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CANNES 2024 Directors’ Fortnight

Caroline Poggi and Jonathan Vinel • Directors of Eat The Night

"The characters fight with their own means against this ambient depression which assails an entire era"


- CANNES 2024: The French filmmakers talk about their second feature, a daring hybrid work with a whiff of the end of the world about it

Caroline Poggi and Jonathan Vinel • Directors of Eat The Night
(© Ph. Lebruman)

Unveiled during the Directors' Fortnight at the 77th Cannes Film Festival, Eat The Night [+see also:
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interview: Caroline Poggi and Jonathan…
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is the second feature film by French filmmakers Caroline Poggi and Jonathan Vinel.

Cineuropa: Where did the idea for this film come from, oscillating between the real world and the virtual world of a video game?
Jonathan Vinel: We wanted to make a film in the real world, unlike Jessica Forever [+see also:
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, which aimed to create a virtual world in the real world. Here, we wanted to anchor the film geographically, which is why we shot in Le Havre. The film is also a little more narrative, mixing a lot of desires and wishes, and segmented by the announcement of the end of a video game server, which structures the whole film.

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Did you create a video game for the occasion? How did you go about it?
Caroline Poggi: We had a small budget of auteur films, so we had to find the means to create this game without going through a big studio. But we've been familiarising ourselves with 3D for several films now, and over time we've found our own team - people under 30 who have taught themselves a bit about 3D. It was them, along with a few occasional contributors, who took it all on themselves with us. It took 13 months.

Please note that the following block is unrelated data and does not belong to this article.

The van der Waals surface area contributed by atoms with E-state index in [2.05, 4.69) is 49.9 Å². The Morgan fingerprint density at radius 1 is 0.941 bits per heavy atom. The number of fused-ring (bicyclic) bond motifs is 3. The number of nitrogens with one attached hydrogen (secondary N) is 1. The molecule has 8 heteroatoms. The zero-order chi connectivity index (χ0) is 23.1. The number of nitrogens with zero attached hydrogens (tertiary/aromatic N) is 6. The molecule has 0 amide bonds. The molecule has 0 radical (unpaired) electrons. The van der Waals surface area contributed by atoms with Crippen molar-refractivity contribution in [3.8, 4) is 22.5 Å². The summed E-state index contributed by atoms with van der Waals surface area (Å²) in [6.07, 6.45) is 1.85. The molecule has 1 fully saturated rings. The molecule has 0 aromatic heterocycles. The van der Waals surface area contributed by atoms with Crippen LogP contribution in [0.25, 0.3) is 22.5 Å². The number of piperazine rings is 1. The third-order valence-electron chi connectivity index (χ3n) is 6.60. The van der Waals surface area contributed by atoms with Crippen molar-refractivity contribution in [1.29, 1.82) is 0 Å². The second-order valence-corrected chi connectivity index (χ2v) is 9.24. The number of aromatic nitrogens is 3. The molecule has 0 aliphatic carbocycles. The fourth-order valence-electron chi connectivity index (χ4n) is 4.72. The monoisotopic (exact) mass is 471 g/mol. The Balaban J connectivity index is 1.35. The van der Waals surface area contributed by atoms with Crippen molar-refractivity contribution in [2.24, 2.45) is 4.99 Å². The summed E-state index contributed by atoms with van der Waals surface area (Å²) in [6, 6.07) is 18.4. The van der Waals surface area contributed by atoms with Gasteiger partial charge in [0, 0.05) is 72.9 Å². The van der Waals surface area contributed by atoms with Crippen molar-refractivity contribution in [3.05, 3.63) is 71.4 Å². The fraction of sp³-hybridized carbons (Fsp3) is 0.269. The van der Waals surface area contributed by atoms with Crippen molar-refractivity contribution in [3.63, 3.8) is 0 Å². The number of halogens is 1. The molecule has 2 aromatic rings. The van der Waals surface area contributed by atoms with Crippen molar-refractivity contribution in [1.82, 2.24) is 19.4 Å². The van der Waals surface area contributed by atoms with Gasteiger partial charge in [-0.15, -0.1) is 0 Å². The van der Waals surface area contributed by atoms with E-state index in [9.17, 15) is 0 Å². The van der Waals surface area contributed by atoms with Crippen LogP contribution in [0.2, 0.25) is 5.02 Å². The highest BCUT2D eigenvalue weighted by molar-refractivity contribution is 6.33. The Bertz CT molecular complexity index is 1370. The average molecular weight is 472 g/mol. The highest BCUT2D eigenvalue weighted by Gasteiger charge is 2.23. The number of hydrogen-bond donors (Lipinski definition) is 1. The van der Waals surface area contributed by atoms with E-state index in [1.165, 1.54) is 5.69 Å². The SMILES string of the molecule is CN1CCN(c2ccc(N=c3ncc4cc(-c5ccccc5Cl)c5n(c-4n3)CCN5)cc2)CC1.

What about the end-of-the-world atmosphere, both in the game and in real life?
JV: We didn't want to make a nihilistic film. It's simply realistic and obvious: the world is in a bad way. We live every day with end-of-the-world countdowns in the media: the extinction of species, climate change, the suicide rate among young people, which has almost doubled recently in France, and so on. The idea of the film is how, in this climate, we still try to move towards the light. The characters fight with what they have against the prevailing depression that besets an entire era, and they have the desire to get out of it. But the film is still a tragedy because they are trapped in this system.

A dream life in video games and drug dealing as the driving force behind the realistic plot: did you want to talk about addiction?
CP: No. We're gamers ourselves. It's a new language, a way of life for a whole generation. Of course, at a certain point, when you go to extremes, everything becomes harmful. But the world becomes so hard and isolates us so much that when we enter these universes, things become simpler: they are shelters where it's easy to go, to meet people, to put your feelings and your intimate journey into them. But at the extremes, this can annihilate real emotions: you can unload your anger in a game and no longer be revolted in life. And there's always a danger of losing yourself in it. It's the same with drugs, although in the film it's ecstasy, a drug that chemically recreates happiness. But there is a void in the world that needs to be filled. Added to this is the idea of making do in an “Uberised” world that offers so few possibilities.

JV: We've tried not to take a moral view of what's out there. There are a lot of clichés about video games, like saying that when there are riots, video games are the ones that have transformed young people. On the contrary, and one study has shown this, games allow us to let go of the violence in the world and avoid it happening in the real world. There is almost a therapeutic effect in the excessive violence of games.

CP: As for drugs, they can be both poisons and remedies.

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(Translated from French by Margaux Comte)

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